- British Slang. a stool pigeon or informer.
- Australian Slang. an annoying person.
- British Slang. to act as a police informer or stool pigeon.
- Australian Slang. to become annoyed.
Origin of nark1
- a government agent or detective charged with the enforcement of laws restricting the use of narcotics.
Origin of narc
Related Words for narksannouncer, sleuth, reporter, agent, spy, informer, prosecutor, blabbermouth, double-crosser, turncoat, sneak, squealer, source, fink, stoolie, betrayer, tattler, tattletale, informant, rat
Examples from the Web for narks
Historical Examples of narks
I may as well say at once that these three men were "narks."
Most deputies in lodging-houses were in the first place "narks."
A man cannot be a very long time on the road before he understands the meaning of the word "narks."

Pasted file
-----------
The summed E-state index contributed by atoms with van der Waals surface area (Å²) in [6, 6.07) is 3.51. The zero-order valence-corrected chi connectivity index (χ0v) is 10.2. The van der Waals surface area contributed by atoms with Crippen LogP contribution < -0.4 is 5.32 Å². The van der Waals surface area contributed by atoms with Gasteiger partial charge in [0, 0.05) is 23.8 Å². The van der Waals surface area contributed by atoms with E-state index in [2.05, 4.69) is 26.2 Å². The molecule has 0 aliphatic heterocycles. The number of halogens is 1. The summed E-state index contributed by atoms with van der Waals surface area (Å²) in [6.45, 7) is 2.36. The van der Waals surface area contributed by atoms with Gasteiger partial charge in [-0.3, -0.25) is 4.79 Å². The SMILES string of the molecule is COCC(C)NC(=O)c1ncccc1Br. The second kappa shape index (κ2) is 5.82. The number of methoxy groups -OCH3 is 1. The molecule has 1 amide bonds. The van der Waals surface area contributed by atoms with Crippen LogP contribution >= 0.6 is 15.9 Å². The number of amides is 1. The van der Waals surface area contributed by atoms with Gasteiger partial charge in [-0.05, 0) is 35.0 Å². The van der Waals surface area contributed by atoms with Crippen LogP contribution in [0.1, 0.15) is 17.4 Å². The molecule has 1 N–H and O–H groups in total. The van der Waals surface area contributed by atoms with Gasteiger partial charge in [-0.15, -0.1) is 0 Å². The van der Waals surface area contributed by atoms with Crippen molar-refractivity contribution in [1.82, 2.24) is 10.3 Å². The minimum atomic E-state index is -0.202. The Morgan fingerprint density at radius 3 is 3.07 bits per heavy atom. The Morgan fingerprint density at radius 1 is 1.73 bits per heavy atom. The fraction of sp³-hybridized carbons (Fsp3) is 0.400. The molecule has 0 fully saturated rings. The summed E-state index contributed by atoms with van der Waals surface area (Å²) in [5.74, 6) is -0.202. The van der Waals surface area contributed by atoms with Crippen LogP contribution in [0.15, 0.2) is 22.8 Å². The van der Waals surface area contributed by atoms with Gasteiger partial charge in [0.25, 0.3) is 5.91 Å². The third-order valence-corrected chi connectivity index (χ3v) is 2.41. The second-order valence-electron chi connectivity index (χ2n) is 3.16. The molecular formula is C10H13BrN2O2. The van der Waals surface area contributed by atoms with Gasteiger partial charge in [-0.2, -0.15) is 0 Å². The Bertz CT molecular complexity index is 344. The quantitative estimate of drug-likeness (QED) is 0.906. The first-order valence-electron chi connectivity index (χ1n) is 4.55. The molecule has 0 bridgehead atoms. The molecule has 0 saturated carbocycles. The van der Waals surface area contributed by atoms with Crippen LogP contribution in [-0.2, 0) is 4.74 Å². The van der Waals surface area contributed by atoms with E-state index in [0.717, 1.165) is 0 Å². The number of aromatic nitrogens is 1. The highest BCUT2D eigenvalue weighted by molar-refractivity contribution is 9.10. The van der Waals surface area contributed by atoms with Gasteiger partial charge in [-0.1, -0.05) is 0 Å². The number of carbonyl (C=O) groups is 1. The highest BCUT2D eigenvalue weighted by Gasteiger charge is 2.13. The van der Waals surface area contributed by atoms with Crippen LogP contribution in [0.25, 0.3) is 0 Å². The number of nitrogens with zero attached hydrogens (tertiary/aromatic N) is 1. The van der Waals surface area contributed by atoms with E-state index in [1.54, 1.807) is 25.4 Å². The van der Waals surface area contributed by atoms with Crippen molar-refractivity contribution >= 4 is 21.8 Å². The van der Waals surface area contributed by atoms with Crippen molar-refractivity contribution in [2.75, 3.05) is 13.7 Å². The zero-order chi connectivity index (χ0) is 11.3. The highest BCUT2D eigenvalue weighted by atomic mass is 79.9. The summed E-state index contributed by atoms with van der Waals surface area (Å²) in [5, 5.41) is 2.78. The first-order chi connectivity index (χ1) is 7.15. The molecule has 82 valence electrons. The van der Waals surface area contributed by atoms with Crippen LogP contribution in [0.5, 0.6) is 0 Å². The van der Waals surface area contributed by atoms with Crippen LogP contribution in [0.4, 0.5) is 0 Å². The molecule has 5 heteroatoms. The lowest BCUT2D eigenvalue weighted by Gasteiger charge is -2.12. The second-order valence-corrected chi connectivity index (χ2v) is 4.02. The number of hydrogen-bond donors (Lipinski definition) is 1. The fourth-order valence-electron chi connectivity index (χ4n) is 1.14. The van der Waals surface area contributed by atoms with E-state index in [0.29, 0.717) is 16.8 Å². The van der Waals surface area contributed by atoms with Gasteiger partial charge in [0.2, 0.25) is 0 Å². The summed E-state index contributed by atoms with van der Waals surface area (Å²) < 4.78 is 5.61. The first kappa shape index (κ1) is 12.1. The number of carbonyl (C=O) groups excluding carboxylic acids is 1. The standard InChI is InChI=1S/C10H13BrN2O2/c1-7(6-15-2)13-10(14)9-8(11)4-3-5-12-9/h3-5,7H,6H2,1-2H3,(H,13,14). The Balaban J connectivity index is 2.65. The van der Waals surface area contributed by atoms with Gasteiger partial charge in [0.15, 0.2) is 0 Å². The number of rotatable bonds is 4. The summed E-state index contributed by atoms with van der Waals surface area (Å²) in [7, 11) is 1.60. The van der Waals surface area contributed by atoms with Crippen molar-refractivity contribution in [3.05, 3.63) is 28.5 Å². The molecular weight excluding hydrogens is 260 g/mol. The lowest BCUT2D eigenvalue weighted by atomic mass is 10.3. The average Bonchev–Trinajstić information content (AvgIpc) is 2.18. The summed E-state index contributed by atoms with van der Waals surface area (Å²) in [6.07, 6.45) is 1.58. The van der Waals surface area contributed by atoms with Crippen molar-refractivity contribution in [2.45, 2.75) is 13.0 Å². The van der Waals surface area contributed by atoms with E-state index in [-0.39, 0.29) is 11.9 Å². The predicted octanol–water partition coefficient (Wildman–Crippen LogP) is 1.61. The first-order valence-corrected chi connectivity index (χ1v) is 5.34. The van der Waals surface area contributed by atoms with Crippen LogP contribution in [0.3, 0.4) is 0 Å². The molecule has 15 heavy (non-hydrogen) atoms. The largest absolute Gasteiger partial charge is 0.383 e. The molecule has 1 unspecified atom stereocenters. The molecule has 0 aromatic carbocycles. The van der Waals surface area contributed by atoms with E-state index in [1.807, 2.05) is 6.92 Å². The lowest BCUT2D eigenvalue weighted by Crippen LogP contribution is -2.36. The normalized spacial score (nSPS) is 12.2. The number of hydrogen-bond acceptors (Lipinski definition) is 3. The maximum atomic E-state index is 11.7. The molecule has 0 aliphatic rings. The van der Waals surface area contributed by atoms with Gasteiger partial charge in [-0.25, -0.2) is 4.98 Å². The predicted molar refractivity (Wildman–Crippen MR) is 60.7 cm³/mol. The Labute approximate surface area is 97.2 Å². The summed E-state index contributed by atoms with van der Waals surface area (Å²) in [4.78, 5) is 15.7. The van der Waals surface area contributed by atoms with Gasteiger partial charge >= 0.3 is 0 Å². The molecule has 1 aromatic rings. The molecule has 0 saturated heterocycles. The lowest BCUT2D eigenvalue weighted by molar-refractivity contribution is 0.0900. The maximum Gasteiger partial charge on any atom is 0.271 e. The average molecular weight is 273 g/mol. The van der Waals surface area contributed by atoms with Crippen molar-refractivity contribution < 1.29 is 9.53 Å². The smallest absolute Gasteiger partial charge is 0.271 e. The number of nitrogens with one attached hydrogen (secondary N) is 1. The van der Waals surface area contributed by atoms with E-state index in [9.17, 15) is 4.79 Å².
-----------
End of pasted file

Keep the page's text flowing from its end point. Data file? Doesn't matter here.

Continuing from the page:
- US slang a narcotics agent
- British, Australian and NZ an informer or spy, esp one working for the police (copper's nark)
- British a person who complains irritatinglyan old nark
- Australian and NZ a spoilsport
- British, Australian and NZ to annoy, upset, or irritatehe was narked by her indifference
- (intr) British, Australian and NZ to inform or spy, esp for the police
- (intr) British to complain irritatingly
- nark at someone NZ to nag someone
- nark it British stop it!
Word Origin for nark
Word Origin and History for narks
1967 (earlier narco, 1960), American English slang, shortened form of narcotics agent. Had been used 1955 for narcotics hospital, 1958 for narcotics addict. Sense and spelling tending to merge with older but unrelated nark (q.v.).